Freud believed that the Oedipus complex was “the central phenomenon of the sexual period of early childhood”, but there is no scientific evidence to support his theory.

“Penis envy” grew out of Freud’s theory of the Oedipus complex, and Freud published it in 1908. Freud believed that a woman’s realization that she does not have a penis leads to intense envy, which underlies female behavior.

“Freud claimed that the only way to overcome this penis envy was to have a child of his own, and even went so far as to suggest that he wanted a male child in his efforts to gain a penis,” the researcher writes. British Psychological Society. Psychoanalyst Karen Horney, a contemporary of Freud whose theories led to the feminist psychology movement, saw penis envy as purely symbolic.

Horney postulated that envy, not of the phallus itself, but of the envy of the penis, had more to do with a woman’s position in society and “the desire for social prestige and position that men experience.” Thus, women felt inferior because of the freedom and social status they lacked because of their gender, and not because of their literal lack of a phallus,” the author writes. British Psychological Society.

In addition, Horney introduces the term “womb envy” and explains that men are negatively affected by their inability to have children and envy the “biological functions of the female sex”, including breastfeeding and pregnancy.

5. Ego, Id and Superego

Somebody think human psyche as the most enduring psychoanalytic theory in Freud’s career. Freud published his personality theory in 1923, which hypothesizes that the human psyche is divided into three parts – the ego, the id, and the superego. And they all develop at different stages of our lives. It is important to note that Freud believed that these are not physical objects in our brains, but rather “systems”.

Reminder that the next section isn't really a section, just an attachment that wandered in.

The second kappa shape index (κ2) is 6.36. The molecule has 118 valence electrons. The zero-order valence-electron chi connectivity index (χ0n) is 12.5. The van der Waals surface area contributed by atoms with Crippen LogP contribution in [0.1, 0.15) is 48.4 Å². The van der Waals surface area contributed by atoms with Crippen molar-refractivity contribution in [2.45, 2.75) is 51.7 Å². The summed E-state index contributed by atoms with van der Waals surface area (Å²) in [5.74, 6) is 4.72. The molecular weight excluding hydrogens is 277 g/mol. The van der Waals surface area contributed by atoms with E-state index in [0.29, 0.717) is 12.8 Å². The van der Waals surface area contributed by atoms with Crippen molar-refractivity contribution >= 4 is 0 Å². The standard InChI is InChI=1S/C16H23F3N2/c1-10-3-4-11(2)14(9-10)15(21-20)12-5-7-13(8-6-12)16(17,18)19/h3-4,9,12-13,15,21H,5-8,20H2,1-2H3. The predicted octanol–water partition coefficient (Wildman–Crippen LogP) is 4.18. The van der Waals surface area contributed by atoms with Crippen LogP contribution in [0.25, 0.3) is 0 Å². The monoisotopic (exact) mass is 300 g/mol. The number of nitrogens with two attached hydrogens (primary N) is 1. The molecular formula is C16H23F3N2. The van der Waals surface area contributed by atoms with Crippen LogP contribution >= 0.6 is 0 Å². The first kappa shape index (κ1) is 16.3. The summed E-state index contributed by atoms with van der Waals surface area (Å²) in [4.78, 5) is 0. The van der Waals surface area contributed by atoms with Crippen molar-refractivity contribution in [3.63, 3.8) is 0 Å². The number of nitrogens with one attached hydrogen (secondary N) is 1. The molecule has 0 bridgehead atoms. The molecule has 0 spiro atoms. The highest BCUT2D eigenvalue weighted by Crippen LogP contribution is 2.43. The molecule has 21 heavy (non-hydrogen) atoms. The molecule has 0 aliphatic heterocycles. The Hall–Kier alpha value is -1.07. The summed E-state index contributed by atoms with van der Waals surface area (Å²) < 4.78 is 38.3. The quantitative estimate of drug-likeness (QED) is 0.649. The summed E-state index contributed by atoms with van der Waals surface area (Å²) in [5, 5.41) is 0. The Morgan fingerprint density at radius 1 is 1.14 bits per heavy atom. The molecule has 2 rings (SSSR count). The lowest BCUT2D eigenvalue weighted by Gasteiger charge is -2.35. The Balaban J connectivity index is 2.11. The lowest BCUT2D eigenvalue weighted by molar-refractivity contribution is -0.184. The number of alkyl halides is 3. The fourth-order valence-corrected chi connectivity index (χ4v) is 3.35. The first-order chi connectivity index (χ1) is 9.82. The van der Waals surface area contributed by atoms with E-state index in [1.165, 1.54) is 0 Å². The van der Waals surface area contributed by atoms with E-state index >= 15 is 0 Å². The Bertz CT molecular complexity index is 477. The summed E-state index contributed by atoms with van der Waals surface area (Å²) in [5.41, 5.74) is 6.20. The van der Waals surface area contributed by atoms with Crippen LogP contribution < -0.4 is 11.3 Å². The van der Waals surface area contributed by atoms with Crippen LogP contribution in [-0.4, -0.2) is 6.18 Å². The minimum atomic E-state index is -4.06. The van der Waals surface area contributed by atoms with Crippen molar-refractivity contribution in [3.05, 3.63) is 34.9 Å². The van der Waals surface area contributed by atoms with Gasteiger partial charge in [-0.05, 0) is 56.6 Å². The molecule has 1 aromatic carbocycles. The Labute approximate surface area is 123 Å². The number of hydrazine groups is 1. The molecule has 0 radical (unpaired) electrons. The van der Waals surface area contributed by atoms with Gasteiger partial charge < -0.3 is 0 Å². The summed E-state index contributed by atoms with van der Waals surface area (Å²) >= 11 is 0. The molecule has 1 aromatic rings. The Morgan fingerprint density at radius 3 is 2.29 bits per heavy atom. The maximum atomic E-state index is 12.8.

While the word “ego” is used much more frequently in popular culture than “id” and “superego”, the three are related. According to Freud, the id is the most primitive part of the human psyche. This is the basis of our sexual and aggressive urges. The superego is our moral compass, and the ego is the judge, if you will, between the pulls of the id and the superego.

Freud’s psychological theories remain in our subconscious and consciousness

The next time you wake up from a strange dream that you can tell your best friend in detail, he will respond: “Oh, snakes? This dream is all about penis envy.” Or your boss yells at you and you mutter under your breath, “Too ego.” Or you are killing time on a long car ride and throwing away words and free associations – you have to thank Freud. And, if you’re looking for a reason to pay tribute to Freud and all of his contributions to our folk, pop culture and therapy, consider raising a toast to the father of psychoanalysis. He was born on May 6, 1856.